Dethroning Anxiety: Arizona’s Gift

I recently took a trip to Arizona, and out of all my mini adventures, it was surprisingly the most thrilling. Typically, when you think of Arizona, adrenaline might not come to your mind. That word is probably replaced with hiking, death rays (or to Arizonians, “sunlight”), ASU (which is basically an entire neighborhood devoted to a college), and of course, the Grand Canyon.

To begin this post, I think that it is important to establish that I am a nervous wreck. Not in that cutesy “I have anxiety” type of way that people actually believe is amusing (those memes that float around with “SAME!” when someone is excited because their social plans are cancelled) – because, if you are like myself, you know that the nerves are inhibiting. In fact, I often do not even get to experience the excitement of cancelled plans because I cannot muster the strength to even arrange anything. To explain, I am constantly in a state of worry and paranoia. When I was discussing with colleagues that I was planning a trip to Arizona, one of them suggested to rent an Airbnb, to which I politely responded, “Hmm, maybe,” whereas my mind went, “Yeah, no fucking way. I am trying to relax on my vacation, not partake in some thriller where I am bound to die.” It is not a joke either, in my mind, I truly believe that it is a possibility. Whereas that might not seem as far-fetched, my nerves prevent me from other activities as well. Up until recently, I have had an incredibly irrational fear of someone breaking into my window. My room is in the basement – it is physically impossible for someone to fit into my window – unless they are a contortionist (a possibility that I have considered). When I’m in the shower, I’m afraid to wash my hair ’cause I might open my eyes and find someone standing there (how Rockwell wrote my life anthem 9 years before I was born still baffles me). Perhaps my crime induced paranoia stems from my late night binges of Law and Order as a child, so I will provide a few examples that are less criminal-based.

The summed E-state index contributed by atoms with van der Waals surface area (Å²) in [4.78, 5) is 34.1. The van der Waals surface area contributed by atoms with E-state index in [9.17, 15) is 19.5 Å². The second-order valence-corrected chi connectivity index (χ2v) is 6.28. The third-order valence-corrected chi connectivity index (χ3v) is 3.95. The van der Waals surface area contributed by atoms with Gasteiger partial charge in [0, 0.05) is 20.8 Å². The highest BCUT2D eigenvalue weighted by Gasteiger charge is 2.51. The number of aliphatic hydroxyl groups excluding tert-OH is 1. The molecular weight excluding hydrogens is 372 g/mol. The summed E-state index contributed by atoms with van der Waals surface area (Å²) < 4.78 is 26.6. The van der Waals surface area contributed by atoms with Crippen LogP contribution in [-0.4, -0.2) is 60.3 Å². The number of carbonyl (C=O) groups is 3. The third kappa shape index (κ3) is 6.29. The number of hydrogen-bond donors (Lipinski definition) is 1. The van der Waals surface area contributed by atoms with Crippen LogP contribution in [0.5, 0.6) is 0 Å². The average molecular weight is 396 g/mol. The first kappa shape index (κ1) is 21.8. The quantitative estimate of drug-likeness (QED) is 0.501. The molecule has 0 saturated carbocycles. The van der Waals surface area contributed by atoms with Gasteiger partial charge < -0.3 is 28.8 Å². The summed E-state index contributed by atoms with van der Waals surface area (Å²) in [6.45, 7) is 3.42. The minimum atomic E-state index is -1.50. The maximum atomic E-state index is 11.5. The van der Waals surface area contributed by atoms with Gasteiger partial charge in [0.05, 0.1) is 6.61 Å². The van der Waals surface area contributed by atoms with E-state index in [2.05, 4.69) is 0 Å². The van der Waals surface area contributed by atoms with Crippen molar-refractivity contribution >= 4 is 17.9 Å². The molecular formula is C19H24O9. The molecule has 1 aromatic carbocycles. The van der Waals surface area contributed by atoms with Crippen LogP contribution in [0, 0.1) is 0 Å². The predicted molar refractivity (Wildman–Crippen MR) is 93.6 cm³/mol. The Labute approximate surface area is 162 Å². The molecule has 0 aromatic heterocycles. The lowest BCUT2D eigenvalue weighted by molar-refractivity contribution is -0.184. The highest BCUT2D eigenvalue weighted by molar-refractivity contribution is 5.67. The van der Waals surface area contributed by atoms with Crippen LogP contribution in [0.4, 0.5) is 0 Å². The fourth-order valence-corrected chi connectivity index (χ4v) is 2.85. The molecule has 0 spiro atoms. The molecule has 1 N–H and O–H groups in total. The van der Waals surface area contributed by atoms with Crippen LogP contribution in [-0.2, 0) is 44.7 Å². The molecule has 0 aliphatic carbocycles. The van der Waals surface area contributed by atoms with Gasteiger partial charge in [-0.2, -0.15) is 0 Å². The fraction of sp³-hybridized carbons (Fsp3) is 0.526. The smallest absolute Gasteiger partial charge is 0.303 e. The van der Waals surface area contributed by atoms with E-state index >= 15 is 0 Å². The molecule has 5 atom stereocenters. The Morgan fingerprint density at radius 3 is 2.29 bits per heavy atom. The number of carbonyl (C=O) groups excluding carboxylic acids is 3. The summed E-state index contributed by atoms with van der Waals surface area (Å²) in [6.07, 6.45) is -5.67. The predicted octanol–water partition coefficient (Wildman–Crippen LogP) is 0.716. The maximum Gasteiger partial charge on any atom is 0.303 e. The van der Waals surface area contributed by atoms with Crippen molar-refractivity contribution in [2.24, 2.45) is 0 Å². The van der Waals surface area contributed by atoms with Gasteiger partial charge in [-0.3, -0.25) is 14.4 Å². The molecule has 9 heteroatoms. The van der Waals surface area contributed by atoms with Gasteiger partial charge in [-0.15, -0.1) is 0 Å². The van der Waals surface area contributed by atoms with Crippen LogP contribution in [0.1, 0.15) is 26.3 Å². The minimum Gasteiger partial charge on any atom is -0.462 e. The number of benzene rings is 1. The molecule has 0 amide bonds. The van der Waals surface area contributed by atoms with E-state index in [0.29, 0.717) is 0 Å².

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Pictured: A terrified me smiling through the pain.

After quitting a horrible job as a barista in a Barnes and Noble Cafe (even though I was hired as a sales representative), I refused to step foot in the building because I was afraid that someone would recognize me (I mean, eventually I did return and quite honestly, no one cared). I love singing along when I listen to music, but you will never catch me performing karaoke because of my worry that people will watch and judge me. People that I know I have a less than 1% chance of meeting again, prevent me from fully enjoying myself.  There are many things that initially make me want to participate, but one millisecond of my brain processing turns into over-analyzing and then leads to me opting out. While we were at the Grand Canyon, there was a rock available in the middle of a flat spacious surface. I climbed on and immediately became terrified of falling, even though there were rails to prevent this and I was nowhere near them, and even if I fell, I would not be near them. These are just some of the ‘irrationalities’ that my anxiety uses to constantly disrupt my reality.